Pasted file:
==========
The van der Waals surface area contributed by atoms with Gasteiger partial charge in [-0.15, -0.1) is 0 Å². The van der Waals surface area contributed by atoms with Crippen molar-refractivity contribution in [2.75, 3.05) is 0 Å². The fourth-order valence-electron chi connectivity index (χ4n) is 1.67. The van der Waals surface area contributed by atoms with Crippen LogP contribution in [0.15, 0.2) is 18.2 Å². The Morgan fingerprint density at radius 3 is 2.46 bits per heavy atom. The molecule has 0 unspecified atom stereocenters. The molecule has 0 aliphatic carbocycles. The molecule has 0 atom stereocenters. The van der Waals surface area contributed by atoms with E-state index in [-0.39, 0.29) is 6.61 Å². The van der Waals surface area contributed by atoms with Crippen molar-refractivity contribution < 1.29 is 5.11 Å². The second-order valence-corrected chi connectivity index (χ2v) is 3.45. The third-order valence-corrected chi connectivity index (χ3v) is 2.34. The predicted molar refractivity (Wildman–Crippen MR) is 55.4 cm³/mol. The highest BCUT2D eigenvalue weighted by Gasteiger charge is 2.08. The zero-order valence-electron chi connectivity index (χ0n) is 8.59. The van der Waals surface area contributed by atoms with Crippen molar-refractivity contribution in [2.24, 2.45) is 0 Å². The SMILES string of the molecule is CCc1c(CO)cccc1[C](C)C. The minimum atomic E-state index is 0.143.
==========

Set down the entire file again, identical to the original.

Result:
The van der Waals surface area contributed by atoms with Gasteiger partial charge in [-0.15, -0.1) is 0 Å². The van der Waals surface area contributed by atoms with Crippen molar-refractivity contribution in [2.75, 3.05) is 0 Å². The fourth-order valence-electron chi connectivity index (χ4n) is 1.67. The van der Waals surface area contributed by atoms with Crippen LogP contribution in [0.15, 0.2) is 18.2 Å². The Morgan fingerprint density at radius 3 is 2.46 bits per heavy atom. The molecule has 0 unspecified atom stereocenters. The molecule has 0 aliphatic carbocycles. The molecule has 0 atom stereocenters. The van der Waals surface area contributed by atoms with E-state index in [-0.39, 0.29) is 6.61 Å². The van der Waals surface area contributed by atoms with Crippen molar-refractivity contribution < 1.29 is 5.11 Å². The second-order valence-corrected chi connectivity index (χ2v) is 3.45. The third-order valence-corrected chi connectivity index (χ3v) is 2.34. The predicted molar refractivity (Wildman–Crippen MR) is 55.4 cm³/mol. The highest BCUT2D eigenvalue weighted by Gasteiger charge is 2.08. The zero-order valence-electron chi connectivity index (χ0n) is 8.59. The van der Waals surface area contributed by atoms with Crippen molar-refractivity contribution in [2.24, 2.45) is 0 Å². The SMILES string of the molecule is CCc1c(CO)cccc1[C](C)C. The minimum atomic E-state index is 0.143.